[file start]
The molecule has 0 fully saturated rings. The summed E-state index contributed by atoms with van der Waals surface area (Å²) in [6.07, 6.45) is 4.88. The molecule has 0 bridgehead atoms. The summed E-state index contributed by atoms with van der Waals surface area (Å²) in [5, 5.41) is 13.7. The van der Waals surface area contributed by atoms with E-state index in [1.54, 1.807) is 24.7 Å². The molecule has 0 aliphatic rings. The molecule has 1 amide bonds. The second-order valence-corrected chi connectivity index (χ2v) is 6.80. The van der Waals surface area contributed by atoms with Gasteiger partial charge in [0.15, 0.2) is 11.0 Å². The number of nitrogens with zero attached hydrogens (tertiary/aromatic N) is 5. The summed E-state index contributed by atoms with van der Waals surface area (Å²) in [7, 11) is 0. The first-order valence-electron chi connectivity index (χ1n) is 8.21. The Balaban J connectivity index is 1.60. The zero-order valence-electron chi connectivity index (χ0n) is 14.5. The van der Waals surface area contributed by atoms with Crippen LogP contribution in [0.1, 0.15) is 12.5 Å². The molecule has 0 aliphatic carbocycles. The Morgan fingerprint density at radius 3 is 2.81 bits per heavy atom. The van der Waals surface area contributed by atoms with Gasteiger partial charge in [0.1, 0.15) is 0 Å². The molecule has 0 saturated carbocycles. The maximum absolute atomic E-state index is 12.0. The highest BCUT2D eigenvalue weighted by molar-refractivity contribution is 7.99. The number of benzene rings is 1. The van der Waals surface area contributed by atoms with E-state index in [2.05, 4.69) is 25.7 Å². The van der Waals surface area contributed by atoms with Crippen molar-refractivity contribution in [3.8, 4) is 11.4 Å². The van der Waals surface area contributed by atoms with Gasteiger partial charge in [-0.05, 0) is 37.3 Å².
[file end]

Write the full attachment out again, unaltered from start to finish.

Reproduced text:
The molecule has 0 fully saturated rings. The summed E-state index contributed by atoms with van der Waals surface area (Å²) in [6.07, 6.45) is 4.88. The molecule has 0 bridgehead atoms. The summed E-state index contributed by atoms with van der Waals surface area (Å²) in [5, 5.41) is 13.7. The van der Waals surface area contributed by atoms with E-state index in [1.54, 1.807) is 24.7 Å². The molecule has 0 aliphatic rings. The molecule has 1 amide bonds. The second-order valence-corrected chi connectivity index (χ2v) is 6.80. The van der Waals surface area contributed by atoms with Gasteiger partial charge in [0.15, 0.2) is 11.0 Å². The number of nitrogens with zero attached hydrogens (tertiary/aromatic N) is 5. The summed E-state index contributed by atoms with van der Waals surface area (Å²) in [7, 11) is 0. The first-order valence-electron chi connectivity index (χ1n) is 8.21. The Balaban J connectivity index is 1.60. The zero-order valence-electron chi connectivity index (χ0n) is 14.5. The van der Waals surface area contributed by atoms with Crippen LogP contribution in [0.1, 0.15) is 12.5 Å². The molecule has 0 aliphatic carbocycles. The Morgan fingerprint density at radius 3 is 2.81 bits per heavy atom. The van der Waals surface area contributed by atoms with Gasteiger partial charge in [0.1, 0.15) is 0 Å². The molecule has 0 saturated carbocycles. The maximum absolute atomic E-state index is 12.0. The highest BCUT2D eigenvalue weighted by molar-refractivity contribution is 7.99. The number of benzene rings is 1. The van der Waals surface area contributed by atoms with E-state index in [2.05, 4.69) is 25.7 Å². The van der Waals surface area contributed by atoms with Crippen molar-refractivity contribution in [3.8, 4) is 11.4 Å². The van der Waals surface area contributed by atoms with Gasteiger partial charge in [-0.05, 0) is 37.3 Å².